Now, when every once in a while I go to Mass, the music brings back lost time—when I had once been part of this, an actor not a spectator. I feel a sense of loss, but loss padded comfortably with gladness. I think: “I’d like your kindness but I’m happy to know your unkindness”. But not everyone is lucky enough to be able to access alternatives, of either satisfactory solitude or a more accepting community, which is difficult in Nigeria where the law also prohibits association. I still go to Mass—I brace it as the priest rips things from their cultural-historical contexts and makes statements I dismiss outrightly as unreasonable—not only because I once read somewhere that we cannot change the church from the outside, not only because I think I still feel God, but also because this here—if you can separate its bad from its good—is free therapy. Religion (or its rituals) can be the source of a happy, healthy life. However, it must be adapted to suit our needs. Religion could provide a sense of purpose as well as community. In a society where the queer experience is filled with fear, rejection, isolation, and violence – it could be beneficial to find a less malign shelter of ostensible safety. However, time and again, the words of love professed by religious organizations hardly translate to deeds.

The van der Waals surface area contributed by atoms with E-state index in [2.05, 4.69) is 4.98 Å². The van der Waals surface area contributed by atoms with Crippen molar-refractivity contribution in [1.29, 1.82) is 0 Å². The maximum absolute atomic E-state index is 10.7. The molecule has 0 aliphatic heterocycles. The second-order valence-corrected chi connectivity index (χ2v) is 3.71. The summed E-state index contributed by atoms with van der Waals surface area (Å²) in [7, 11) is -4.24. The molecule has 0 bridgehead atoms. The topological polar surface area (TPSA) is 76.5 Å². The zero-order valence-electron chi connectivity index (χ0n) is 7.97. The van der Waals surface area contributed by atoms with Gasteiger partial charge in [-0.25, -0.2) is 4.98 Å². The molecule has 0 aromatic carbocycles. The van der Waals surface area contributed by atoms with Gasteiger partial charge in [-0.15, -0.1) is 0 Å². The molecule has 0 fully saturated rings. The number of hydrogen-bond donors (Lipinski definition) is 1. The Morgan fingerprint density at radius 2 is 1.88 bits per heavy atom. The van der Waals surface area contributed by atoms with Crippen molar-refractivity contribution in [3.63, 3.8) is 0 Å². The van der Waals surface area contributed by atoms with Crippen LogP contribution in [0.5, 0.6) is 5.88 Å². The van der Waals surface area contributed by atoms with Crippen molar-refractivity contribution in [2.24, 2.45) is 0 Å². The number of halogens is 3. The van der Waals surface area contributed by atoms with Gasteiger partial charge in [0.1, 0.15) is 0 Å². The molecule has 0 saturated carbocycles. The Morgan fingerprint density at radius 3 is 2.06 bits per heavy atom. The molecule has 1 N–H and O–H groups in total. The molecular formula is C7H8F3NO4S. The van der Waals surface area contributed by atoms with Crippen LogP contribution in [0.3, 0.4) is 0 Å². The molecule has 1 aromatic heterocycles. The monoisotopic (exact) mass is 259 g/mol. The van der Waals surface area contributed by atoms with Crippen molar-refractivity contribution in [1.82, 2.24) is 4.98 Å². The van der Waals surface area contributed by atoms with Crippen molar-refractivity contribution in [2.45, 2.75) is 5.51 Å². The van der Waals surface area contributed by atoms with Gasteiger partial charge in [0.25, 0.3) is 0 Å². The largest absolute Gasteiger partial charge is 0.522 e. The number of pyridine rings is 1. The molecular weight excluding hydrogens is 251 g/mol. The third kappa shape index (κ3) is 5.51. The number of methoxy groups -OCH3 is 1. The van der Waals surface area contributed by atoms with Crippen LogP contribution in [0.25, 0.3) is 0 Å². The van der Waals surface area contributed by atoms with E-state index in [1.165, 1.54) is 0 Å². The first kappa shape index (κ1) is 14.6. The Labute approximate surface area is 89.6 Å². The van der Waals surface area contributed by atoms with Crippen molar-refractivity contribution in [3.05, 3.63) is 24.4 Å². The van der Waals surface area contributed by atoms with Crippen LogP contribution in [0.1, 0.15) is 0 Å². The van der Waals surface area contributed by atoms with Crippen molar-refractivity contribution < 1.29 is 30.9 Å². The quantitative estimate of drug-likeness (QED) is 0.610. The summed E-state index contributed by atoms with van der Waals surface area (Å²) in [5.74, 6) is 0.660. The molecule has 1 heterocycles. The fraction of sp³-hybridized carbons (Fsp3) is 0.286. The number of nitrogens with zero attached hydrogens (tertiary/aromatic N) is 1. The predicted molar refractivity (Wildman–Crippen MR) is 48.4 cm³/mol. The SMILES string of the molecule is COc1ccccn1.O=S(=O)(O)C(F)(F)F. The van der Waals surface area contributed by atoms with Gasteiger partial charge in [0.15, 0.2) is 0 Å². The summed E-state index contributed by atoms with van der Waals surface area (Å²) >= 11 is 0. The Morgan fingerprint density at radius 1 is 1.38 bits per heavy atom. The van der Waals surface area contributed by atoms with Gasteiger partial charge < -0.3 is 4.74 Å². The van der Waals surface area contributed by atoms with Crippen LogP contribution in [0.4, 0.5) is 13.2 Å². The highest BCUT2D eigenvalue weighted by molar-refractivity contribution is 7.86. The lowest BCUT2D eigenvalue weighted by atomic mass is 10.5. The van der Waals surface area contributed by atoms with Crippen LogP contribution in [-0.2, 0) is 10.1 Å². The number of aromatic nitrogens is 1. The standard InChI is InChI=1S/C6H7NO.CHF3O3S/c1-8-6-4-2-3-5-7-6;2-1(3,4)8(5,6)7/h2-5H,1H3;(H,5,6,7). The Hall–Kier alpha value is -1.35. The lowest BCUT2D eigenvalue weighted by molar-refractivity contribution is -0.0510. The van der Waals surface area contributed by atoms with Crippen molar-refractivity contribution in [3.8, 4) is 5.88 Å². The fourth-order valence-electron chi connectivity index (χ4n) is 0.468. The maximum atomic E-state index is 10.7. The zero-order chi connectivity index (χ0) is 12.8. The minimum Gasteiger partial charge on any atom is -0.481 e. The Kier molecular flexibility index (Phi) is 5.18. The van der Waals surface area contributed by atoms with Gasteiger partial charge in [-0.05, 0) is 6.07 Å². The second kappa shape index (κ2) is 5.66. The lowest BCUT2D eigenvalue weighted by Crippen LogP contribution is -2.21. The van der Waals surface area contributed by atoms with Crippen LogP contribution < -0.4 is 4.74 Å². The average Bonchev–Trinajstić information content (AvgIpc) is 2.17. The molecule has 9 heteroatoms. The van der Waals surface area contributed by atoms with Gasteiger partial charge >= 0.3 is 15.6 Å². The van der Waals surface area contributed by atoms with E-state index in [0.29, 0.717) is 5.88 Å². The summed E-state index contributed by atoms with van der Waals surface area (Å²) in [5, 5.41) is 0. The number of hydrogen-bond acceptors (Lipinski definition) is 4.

When I talk with friends, we often note how, in Nigeria at least, queer people build the church. We talk about the youth pastors, music ministers, and prayer coordinators we know who are also part of the queer community. Somehow, the church never has an accepting place for them. Even in a world where homosexuality was a sin, should it not be easier in the Church to find forgiveness? Meanwhile, the church has at its back a mountain of sinful past which the world has not hesitated to forgive. From the Inquisition to strategic roles in the transatlantic slave trade and beyond, the church has proven that its conservativism never does the good work that it professes. It seems that in all instances, the church not only leads the ‘sin’, but is last to repent. Understood in the context of Jesus having been a revolutionary, the church’s conservatism is a harmful paradox.